Originally published at ilsr.org.
In most states with regulated, monopoly utilities, utilities are compensation based on two factors: energy sales and a return on capital spent, such as when they build a new power plant. Although energy efficiency standards have been layered on top of this model, the fundamental incentive for the utility remains “build things, get rewards for shareholders.”
In comments filed in late December of 2017, ILSR provides some context for basing utility compensation for its shareholders on actual performance, focusing on three areas: energy efficiency, renewable energy, and facilitating distributed renewable energy. The comments are below, in response to seven questions posed by the Commission.
Question 1: Three Areas to Measure Performance
As part of the broad mandate to regulate investor-owned utilities, the Commission should prioritize performance-based ratemaking in three specific areas: renewable energy, energy efficiency, and DER market facilitation. For the latter in particular, utilities should be encouraged to facilitate customer choices that provide system value and reflect the diversity of market options, including: self-generation, non-utility shared solar or wind power, utility sponsored green pricing, and 100% renewable energy tariffs, as well as market access for demand response and other ancillary services made available by distributed storage.
Any incentives adopted by the Commission should reward operational decisions by Xcel and other investor owned utilities that would not have been made but for the incentive. The process of setting goals, metrics, and reporting should be transparent and open to public input.
Question 2: Measuring Performance
Below ILSR offers ways to measure performance with respect to energy efficiency, renewable energy, and distributed energy resources.
By its existence, Minnesota’s legislatively mandated energy efficiency resource standard illustrates the public interest in energy efficiency. Utility performance is already measured and could easily be used to set appropriate incentives for accelerated delivery of what is and has always been the least cost resource.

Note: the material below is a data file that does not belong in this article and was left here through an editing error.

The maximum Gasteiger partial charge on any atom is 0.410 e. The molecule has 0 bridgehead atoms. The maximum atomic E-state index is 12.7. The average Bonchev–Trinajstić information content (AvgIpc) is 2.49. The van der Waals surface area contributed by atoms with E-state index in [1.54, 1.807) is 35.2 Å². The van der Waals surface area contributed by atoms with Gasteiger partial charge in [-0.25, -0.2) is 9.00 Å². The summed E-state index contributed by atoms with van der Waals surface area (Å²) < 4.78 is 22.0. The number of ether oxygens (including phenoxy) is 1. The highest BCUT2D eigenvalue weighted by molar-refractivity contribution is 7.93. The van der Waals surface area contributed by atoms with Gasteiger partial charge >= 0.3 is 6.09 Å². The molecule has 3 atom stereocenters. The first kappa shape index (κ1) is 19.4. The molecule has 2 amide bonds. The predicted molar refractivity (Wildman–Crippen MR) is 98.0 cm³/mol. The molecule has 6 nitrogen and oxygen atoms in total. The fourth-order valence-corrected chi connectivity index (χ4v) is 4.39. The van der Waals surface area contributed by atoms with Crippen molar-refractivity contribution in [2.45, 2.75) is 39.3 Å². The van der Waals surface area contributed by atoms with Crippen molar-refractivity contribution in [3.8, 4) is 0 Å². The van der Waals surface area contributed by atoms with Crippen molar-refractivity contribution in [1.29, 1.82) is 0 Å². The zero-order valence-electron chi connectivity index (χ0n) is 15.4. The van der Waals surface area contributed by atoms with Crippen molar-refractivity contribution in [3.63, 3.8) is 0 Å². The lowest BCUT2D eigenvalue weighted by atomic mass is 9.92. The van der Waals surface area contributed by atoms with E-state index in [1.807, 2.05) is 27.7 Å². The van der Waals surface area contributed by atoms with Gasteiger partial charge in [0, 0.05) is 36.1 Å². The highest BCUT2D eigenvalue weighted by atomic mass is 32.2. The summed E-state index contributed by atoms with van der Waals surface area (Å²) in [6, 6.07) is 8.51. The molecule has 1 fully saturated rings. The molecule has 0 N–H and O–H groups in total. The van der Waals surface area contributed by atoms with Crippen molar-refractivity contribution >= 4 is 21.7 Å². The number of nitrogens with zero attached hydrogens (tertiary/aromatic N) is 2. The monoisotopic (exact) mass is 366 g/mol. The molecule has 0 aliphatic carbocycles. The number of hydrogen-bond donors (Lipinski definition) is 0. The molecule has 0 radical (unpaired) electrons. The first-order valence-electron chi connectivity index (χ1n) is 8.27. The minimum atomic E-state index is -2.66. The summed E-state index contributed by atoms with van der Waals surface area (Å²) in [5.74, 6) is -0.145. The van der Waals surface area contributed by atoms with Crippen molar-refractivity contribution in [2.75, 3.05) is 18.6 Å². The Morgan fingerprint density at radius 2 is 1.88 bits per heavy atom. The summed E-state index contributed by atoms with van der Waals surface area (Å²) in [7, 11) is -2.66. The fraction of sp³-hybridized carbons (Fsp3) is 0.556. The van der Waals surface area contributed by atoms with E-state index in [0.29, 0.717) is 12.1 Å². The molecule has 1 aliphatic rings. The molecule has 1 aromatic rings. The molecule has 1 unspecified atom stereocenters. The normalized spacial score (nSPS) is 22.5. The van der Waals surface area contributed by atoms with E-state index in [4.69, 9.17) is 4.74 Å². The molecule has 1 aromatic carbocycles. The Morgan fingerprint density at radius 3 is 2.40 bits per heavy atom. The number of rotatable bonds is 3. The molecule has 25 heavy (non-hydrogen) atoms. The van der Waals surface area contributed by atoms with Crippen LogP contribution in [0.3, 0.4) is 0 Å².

The state standard should serve as a baseline for utility performance. Where it exceeds requirements, the utility should see increased financial rewards. Several states offer potential models, including Illinois, Michigan, Utah, and Maryland. In Illinois, higher performance on energy efficiency results in basis point adders to its approved return on equity. In Michigan, utilities are allowed to keep up to 30 percent of net benefits of energy efficiency investments. In Maryland and Utah, energy efficiency operating expenses are treated as capital investments, amortized over five or ten years. ILSR doesn’t endorse a particular model, but suggests that there are sufficient existing models for the Commission to set incentives for exceeding the state standards.
If utilities may earn incentives, then utilities should also suffer penalties for falling short. This could include reductions to approved rates of return on equity investments to, as done in Vermont or other states, spinning off conservation programs and revenue into separate entities without the competing incentives.
Renewables/Greenhouse gas emissions